Lee Pitts: Unsustainable | TSLN.com

Lee Pitts: Unsustainable

Two of the biggest catchwords of the 21st century are “paradigm” and “sustainable.” I’ve noticed that college professors and the overeducated use the word “paradigm” a lot, while society’s fancy pants and hoity-toity tend to over-use the word “sustainable.” If you hear someone use both words in the same sentence you can bet your boots you are in the presence of someone with pink palms who belongs to a country club, is adorned with big shiny baubles, prefers their chicken to be “free range” and adds an “e” to words like moderne. They attend the theatre while you and I go to the theater.

I try not to ever use the highfalutin word “paradigm” because I find it much overused and also because I have no idea what it means. For all I know a “pair-a-dime” is just a nickel short of a quarter.

The hip word “sustainable” is especially popular with the environmentally conscious. I know one young man who actually graduated with a sustainability degree in college who is now waiting tables at Olive Garden. His life isn’t exactly what I’d call “sustainable.” And when an “e” bank that only loaned to alternative energy companies went bankrupt a year ago I’m quite sure it was because it had more Vice Presidents of Sustainability than it had depositers.

I’m probably the most unsustainable person in the world. Recently I read a list of the 10 most unsustainable professions in the country and I was surprised to discover that I’ve made a career out of four of them: I’m a writer, owned a newspaper and have been a rancher and a cowboy. According to the experts none of these careers was “sustainable” and I should have ended up a homeless person living under a bridge with all my possessions in a shopping cart.

Personally, I think all this sustainability stuff is unsustainable. You can go to all the sustainability conferences in the world and have a rock solid business plan but the minute you put your plan into action, it will stop raining, you’ll lose a lease, a mad cow will pop up in your herd, your horse will put you into a body cast for six months, Ted Turner will buy a ranch right next door with bad fences and stock it with bison, the climate will change (as it always does), or you’re wife will leave you and take your sustainability with her.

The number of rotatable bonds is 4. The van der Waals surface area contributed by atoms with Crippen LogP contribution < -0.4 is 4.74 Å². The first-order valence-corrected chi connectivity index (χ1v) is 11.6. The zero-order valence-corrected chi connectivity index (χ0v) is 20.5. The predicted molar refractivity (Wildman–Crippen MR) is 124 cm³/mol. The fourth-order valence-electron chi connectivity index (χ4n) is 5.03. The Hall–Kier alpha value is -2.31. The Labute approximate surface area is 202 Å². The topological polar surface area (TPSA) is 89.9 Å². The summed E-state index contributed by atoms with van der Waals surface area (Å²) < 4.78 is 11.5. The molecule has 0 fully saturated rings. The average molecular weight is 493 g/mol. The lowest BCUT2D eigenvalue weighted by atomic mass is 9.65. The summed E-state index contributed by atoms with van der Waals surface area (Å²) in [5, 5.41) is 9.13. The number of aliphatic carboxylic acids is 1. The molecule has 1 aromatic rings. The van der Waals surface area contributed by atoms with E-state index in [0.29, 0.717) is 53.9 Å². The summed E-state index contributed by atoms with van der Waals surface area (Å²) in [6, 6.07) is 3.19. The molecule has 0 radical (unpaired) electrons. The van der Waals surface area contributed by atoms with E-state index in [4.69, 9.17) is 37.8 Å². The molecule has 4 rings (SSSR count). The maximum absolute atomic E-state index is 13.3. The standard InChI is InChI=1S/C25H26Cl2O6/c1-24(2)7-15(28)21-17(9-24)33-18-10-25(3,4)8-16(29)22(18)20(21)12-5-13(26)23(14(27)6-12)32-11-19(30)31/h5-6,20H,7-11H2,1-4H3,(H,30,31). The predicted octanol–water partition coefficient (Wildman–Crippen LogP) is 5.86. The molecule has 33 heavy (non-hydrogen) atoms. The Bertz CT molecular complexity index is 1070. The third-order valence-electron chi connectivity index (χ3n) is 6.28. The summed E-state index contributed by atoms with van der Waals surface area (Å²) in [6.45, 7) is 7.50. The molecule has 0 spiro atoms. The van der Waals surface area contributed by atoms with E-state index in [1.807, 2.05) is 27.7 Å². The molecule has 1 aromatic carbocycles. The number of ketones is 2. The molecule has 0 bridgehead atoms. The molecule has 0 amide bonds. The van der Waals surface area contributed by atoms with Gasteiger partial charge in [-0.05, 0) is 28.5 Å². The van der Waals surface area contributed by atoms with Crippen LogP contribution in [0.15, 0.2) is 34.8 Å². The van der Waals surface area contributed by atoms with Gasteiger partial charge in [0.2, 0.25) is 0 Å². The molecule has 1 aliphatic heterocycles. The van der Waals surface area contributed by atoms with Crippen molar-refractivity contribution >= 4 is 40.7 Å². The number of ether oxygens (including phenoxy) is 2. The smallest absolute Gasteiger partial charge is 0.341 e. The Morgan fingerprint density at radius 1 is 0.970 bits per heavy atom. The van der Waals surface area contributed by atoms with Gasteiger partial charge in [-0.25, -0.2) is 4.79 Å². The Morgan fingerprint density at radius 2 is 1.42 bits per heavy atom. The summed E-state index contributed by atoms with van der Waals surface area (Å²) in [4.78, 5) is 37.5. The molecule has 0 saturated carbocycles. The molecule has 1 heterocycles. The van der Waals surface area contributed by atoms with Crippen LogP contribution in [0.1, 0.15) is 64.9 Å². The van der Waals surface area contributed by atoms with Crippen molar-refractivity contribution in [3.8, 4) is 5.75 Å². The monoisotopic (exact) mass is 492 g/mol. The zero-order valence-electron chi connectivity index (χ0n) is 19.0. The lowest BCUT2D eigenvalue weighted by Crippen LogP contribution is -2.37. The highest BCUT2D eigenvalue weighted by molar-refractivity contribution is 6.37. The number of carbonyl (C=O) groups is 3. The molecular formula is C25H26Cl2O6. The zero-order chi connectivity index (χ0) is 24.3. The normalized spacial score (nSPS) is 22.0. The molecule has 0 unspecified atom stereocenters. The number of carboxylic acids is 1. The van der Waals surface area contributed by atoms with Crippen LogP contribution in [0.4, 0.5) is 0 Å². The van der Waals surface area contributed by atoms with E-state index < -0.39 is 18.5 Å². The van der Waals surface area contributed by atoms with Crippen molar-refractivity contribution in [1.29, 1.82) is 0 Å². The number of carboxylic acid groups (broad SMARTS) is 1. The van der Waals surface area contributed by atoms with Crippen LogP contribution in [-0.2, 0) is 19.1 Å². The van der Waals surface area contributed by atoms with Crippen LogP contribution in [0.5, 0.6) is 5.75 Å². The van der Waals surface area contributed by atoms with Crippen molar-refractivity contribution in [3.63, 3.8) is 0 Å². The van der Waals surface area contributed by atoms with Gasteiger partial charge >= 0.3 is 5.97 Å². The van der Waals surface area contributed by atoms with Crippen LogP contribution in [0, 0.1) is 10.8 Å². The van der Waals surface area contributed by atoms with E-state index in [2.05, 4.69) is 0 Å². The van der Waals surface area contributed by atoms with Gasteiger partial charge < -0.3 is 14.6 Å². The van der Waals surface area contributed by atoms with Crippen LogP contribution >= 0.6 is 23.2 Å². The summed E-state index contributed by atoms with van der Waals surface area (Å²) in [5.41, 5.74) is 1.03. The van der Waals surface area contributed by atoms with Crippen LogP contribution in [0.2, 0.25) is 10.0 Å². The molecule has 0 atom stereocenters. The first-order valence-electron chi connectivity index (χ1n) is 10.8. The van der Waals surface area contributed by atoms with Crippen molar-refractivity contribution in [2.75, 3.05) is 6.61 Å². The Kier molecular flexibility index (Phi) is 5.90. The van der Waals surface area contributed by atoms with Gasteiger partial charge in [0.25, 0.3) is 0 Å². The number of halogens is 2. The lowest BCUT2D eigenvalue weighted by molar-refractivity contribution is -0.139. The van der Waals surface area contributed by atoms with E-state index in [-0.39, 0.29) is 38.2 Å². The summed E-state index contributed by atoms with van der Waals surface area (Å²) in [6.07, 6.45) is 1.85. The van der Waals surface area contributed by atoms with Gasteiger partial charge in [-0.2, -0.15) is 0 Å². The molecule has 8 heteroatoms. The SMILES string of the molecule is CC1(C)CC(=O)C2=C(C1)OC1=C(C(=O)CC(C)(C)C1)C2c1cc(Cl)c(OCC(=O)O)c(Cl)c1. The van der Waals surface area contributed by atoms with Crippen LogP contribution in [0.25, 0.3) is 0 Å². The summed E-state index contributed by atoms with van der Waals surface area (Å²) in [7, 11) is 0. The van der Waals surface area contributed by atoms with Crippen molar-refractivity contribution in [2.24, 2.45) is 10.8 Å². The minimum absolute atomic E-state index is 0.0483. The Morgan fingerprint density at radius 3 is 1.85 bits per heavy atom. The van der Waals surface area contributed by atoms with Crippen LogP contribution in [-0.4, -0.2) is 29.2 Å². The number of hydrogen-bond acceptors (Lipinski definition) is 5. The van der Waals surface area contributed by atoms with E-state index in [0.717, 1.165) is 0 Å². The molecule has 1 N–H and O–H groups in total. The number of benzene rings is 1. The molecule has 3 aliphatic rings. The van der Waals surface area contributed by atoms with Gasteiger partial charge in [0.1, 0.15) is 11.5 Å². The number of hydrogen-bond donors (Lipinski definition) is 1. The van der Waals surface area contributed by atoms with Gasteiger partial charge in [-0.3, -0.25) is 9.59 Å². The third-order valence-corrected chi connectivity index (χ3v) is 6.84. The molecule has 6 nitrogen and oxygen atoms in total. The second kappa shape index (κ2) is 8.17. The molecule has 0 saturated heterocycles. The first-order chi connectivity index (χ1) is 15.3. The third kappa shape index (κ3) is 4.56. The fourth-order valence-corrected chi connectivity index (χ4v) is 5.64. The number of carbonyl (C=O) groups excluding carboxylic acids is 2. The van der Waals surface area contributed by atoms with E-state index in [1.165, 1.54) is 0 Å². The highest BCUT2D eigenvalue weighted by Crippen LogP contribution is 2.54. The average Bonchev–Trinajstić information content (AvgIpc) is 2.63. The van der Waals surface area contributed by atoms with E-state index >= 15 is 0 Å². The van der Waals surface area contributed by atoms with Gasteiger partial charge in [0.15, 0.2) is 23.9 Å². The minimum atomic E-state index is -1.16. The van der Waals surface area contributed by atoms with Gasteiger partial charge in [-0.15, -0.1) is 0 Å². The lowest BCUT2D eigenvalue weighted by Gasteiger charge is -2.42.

What could possibly be more sustainable than a cow ranch where it rains semi-regularly, you have a gaggle of able-bodied children to provide free labor and a wife with a job in town? And yet we’ve lost hundreds of thousands of just such family ranches in the past twenty years who found that you can live off of a ranch, or you can improve a ranch, or you can pay off a ranch, but you can’t do more than one at any given time.

Steve Jobs was one of the co-founders of what has grown to be the largest corporation in the world. The casual observer might think that if anyone had a sustainable job it was Steve and yet he was fired from his own Board of Directors and died way too early from pancreatic cancer. His death was a reminder that life itself is not sustainable. We all have an expiration date no matter how sustainable you think you are.

I’m a big believer in timing and luck. That’s the only explanation I can think of why one child gets born in a castle to royalty while another to poverty in the slums of Calcutta. (Wealth, I’ve found, is a highly heritable trait.) One deadbeat stays broke buying lottery tickets while another wins half a billion in the lottery and starts collecting Bugattis and Ferraris.

The only constant in business these days is change and it’s how you adapt to this change that determines your sustainability. So go ahead, write all the sustainability plans you want and figure out a way to hand down your ranch to the next generation, but be advised that the government can change the rules or move the goalposts at any time.

The only thing I’ve found in life that’s sustainable is love. Love of your spouse, your kids, your country and your God. And that’s been the paradigm now for over 6,000 years.

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Lee Pitts

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